Category Archives: Homelessness

2017 Emmaus Martin Luther King Day of Service

Bowdoin squash alum introduced me to VolunteerMatch, a wonderful website that connects nonprofit organizations with volunteers. Hence, in an effort to continue volunteering locally I was matched with Emmaus Inc, a Haverhill, Massachusetts-based nonprofit organization that addresses homelessness through empowerment. How did this happen?

T-shirt for Emmaus Volunteers, special event for 2017 MLK Day of Service.

Emmaus Volunteers received the T-shirt above for its 4th Annual 2017 Martin Luther King Day of Service.

The process to act upon my volunteer interest was to register with VolunteerMatch, express interest in organizations and causes near my zip code and then select volunteer opportunities based on mutual interest and availability. My first onsite meeting with Emmaus’s Empowerment Project Coordinator facilitated registration, identification verification and completing background (CORI) checks. I was then emailed by the coordinator the general volunteer responsibilities.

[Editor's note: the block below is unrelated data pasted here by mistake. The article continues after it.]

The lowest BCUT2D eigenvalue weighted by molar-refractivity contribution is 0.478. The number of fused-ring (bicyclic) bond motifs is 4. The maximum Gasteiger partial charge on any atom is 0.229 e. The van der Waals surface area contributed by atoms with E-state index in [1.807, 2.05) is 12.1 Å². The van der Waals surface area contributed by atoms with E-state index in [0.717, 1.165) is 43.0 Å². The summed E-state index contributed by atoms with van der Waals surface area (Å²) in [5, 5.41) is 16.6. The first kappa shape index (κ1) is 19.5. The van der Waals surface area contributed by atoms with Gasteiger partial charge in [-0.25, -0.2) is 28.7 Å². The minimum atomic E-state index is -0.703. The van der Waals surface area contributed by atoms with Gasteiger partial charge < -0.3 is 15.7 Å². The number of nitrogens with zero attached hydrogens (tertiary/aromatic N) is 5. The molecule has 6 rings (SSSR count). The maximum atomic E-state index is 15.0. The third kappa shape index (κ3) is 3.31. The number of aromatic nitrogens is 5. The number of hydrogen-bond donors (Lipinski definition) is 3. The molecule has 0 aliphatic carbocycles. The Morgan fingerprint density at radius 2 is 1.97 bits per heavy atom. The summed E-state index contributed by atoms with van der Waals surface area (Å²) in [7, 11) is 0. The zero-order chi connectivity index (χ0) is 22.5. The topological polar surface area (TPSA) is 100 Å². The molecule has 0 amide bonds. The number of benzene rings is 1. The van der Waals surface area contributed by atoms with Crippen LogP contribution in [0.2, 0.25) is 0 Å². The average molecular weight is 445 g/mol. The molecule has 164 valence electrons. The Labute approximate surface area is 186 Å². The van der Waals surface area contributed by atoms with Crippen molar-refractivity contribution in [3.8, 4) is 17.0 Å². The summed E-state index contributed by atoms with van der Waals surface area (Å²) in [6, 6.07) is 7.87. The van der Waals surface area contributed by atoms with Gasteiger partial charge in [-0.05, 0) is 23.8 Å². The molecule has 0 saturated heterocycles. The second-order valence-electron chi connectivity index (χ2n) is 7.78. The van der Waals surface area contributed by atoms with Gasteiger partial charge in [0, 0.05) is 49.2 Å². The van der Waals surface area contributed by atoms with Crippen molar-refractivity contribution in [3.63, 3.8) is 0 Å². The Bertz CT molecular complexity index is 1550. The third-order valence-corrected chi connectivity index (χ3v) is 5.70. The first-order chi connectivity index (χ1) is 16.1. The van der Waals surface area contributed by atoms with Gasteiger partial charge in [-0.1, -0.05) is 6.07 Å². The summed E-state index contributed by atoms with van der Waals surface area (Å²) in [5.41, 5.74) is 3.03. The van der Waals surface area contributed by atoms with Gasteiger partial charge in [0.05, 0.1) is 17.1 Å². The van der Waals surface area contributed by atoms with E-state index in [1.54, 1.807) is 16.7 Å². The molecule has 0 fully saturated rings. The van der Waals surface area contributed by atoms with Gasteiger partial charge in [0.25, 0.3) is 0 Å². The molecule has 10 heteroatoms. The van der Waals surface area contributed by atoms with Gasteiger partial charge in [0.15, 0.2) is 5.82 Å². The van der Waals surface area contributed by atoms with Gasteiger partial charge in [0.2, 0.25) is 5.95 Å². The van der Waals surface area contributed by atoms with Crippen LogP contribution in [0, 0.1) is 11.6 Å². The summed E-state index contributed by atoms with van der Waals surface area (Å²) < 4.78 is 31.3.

As a Family Guide, my volunteer role for the 2017 Emmaus Martin Luther King Day MLK Day was to provide a welcoming atmosphere for disadvantaged families and individuals at the Resource Fair and Family Theater  Almost 200 people from the Haverhill community attended the event and Emmaus Inc had over 130 volunteers respond to the call to work on various MLK day projects. Each volunteer received a free T-shirt, as seen above. For more information, check out pictures from the event on the Emmaus Inc. social media pages! Thank you to VolunteerMatch for helping me to make the Emmaus event a success.

If you are looking for ways to give back to your local community, connect with like-minded individuals and organizations as well as ease your way your back to full-time paid employment, VolunteerMatch, might be a useful tool to make your next steps in the new year.

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Filed under Capacity Buidling, Community Development, Education, Homelessness, Networking, Peace Building, Philanthropy, Poverty, Stakeholder Engagement, Volunteering